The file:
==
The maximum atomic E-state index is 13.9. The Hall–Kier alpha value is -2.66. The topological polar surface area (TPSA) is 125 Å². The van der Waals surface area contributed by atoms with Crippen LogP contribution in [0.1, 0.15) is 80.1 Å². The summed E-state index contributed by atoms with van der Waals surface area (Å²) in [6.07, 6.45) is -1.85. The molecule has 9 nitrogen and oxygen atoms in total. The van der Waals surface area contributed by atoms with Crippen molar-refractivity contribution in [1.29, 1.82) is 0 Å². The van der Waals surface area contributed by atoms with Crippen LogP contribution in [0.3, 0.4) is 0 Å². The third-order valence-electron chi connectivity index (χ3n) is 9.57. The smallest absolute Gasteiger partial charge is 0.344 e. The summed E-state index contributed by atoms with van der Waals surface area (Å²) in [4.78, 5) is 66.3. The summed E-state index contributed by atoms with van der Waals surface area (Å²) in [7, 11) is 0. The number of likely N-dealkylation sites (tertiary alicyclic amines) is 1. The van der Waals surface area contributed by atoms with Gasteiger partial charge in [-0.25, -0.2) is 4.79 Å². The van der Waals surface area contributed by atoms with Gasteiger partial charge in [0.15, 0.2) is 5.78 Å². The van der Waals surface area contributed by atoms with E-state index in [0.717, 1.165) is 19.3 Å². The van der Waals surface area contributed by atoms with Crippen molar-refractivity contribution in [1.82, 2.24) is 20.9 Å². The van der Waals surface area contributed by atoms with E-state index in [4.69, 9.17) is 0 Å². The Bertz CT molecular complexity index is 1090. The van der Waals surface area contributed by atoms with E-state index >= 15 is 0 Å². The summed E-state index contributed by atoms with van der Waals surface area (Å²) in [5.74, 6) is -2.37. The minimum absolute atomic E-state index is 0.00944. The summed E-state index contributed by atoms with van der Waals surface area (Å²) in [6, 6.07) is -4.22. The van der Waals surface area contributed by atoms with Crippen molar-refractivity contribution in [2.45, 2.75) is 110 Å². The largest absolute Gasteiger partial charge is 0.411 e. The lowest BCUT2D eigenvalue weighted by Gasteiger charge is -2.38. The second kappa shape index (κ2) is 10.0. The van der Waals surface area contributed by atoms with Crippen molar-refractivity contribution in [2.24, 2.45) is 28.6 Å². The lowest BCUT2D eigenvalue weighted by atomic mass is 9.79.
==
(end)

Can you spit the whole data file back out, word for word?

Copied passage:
The maximum atomic E-state index is 13.9. The Hall–Kier alpha value is -2.66. The topological polar surface area (TPSA) is 125 Å². The van der Waals surface area contributed by atoms with Crippen LogP contribution in [0.1, 0.15) is 80.1 Å². The summed E-state index contributed by atoms with van der Waals surface area (Å²) in [6.07, 6.45) is -1.85. The molecule has 9 nitrogen and oxygen atoms in total. The van der Waals surface area contributed by atoms with Crippen molar-refractivity contribution in [1.29, 1.82) is 0 Å². The van der Waals surface area contributed by atoms with Crippen LogP contribution in [0.3, 0.4) is 0 Å². The third-order valence-electron chi connectivity index (χ3n) is 9.57. The smallest absolute Gasteiger partial charge is 0.344 e. The summed E-state index contributed by atoms with van der Waals surface area (Å²) in [4.78, 5) is 66.3. The summed E-state index contributed by atoms with van der Waals surface area (Å²) in [7, 11) is 0. The number of likely N-dealkylation sites (tertiary alicyclic amines) is 1. The van der Waals surface area contributed by atoms with Gasteiger partial charge in [-0.25, -0.2) is 4.79 Å². The van der Waals surface area contributed by atoms with Gasteiger partial charge in [0.15, 0.2) is 5.78 Å². The van der Waals surface area contributed by atoms with E-state index in [0.717, 1.165) is 19.3 Å². The van der Waals surface area contributed by atoms with Crippen molar-refractivity contribution in [1.82, 2.24) is 20.9 Å². The van der Waals surface area contributed by atoms with E-state index in [4.69, 9.17) is 0 Å². The Bertz CT molecular complexity index is 1090. The van der Waals surface area contributed by atoms with E-state index >= 15 is 0 Å². The summed E-state index contributed by atoms with van der Waals surface area (Å²) in [5.74, 6) is -2.37. The minimum absolute atomic E-state index is 0.00944. The summed E-state index contributed by atoms with van der Waals surface area (Å²) in [6, 6.07) is -4.22. The van der Waals surface area contributed by atoms with Crippen molar-refractivity contribution in [2.45, 2.75) is 110 Å². The largest absolute Gasteiger partial charge is 0.411 e. The lowest BCUT2D eigenvalue weighted by Gasteiger charge is -2.38. The second kappa shape index (κ2) is 10.0. The van der Waals surface area contributed by atoms with Crippen molar-refractivity contribution in [2.24, 2.45) is 28.6 Å². The lowest BCUT2D eigenvalue weighted by atomic mass is 9.79.